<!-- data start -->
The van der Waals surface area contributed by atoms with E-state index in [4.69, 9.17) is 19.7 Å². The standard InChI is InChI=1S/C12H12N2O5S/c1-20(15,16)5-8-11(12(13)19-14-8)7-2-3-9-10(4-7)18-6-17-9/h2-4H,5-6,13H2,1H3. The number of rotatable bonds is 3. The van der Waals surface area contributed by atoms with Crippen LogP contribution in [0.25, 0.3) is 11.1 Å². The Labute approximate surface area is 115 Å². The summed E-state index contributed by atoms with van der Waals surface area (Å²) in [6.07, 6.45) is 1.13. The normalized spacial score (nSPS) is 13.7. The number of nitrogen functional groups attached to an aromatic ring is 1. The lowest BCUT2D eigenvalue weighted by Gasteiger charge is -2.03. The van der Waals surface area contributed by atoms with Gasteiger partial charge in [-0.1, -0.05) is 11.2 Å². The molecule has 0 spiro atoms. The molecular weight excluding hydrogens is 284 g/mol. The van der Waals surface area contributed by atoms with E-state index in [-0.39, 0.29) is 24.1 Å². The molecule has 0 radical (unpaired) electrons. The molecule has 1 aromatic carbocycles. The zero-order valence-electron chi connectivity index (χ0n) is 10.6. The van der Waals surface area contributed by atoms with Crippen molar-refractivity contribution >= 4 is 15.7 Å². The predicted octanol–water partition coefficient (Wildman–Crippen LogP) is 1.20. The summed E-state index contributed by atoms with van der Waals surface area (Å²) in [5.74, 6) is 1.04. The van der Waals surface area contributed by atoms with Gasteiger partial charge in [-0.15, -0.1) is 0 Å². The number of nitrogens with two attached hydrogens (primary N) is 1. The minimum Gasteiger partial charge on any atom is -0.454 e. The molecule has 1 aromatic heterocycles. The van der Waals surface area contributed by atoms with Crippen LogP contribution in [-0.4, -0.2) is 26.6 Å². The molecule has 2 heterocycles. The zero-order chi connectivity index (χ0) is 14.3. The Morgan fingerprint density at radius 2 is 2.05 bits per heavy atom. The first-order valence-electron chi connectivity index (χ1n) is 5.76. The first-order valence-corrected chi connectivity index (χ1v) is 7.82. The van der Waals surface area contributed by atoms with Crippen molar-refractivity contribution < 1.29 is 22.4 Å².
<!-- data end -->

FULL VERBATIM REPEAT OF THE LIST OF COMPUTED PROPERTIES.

The van der Waals surface area contributed by atoms with E-state index in [4.69, 9.17) is 19.7 Å². The standard InChI is InChI=1S/C12H12N2O5S/c1-20(15,16)5-8-11(12(13)19-14-8)7-2-3-9-10(4-7)18-6-17-9/h2-4H,5-6,13H2,1H3. The number of rotatable bonds is 3. The van der Waals surface area contributed by atoms with Crippen LogP contribution in [0.25, 0.3) is 11.1 Å². The Labute approximate surface area is 115 Å². The summed E-state index contributed by atoms with van der Waals surface area (Å²) in [6.07, 6.45) is 1.13. The normalized spacial score (nSPS) is 13.7. The number of nitrogen functional groups attached to an aromatic ring is 1. The lowest BCUT2D eigenvalue weighted by Gasteiger charge is -2.03. The van der Waals surface area contributed by atoms with Gasteiger partial charge in [-0.1, -0.05) is 11.2 Å². The molecule has 0 spiro atoms. The molecular weight excluding hydrogens is 284 g/mol. The van der Waals surface area contributed by atoms with E-state index in [-0.39, 0.29) is 24.1 Å². The molecule has 0 radical (unpaired) electrons. The molecule has 1 aromatic carbocycles. The zero-order valence-electron chi connectivity index (χ0n) is 10.6. The van der Waals surface area contributed by atoms with Crippen molar-refractivity contribution >= 4 is 15.7 Å². The predicted octanol–water partition coefficient (Wildman–Crippen LogP) is 1.20. The summed E-state index contributed by atoms with van der Waals surface area (Å²) in [5.74, 6) is 1.04. The van der Waals surface area contributed by atoms with Gasteiger partial charge in [-0.15, -0.1) is 0 Å². The number of nitrogens with two attached hydrogens (primary N) is 1. The minimum Gasteiger partial charge on any atom is -0.454 e. The molecule has 1 aromatic heterocycles. The van der Waals surface area contributed by atoms with Crippen LogP contribution in [-0.4, -0.2) is 26.6 Å². The molecule has 2 heterocycles. The zero-order chi connectivity index (χ0) is 14.3. The Morgan fingerprint density at radius 2 is 2.05 bits per heavy atom. The first-order valence-electron chi connectivity index (χ1n) is 5.76. The first-order valence-corrected chi connectivity index (χ1v) is 7.82. The van der Waals surface area contributed by atoms with Crippen molar-refractivity contribution < 1.29 is 22.4 Å².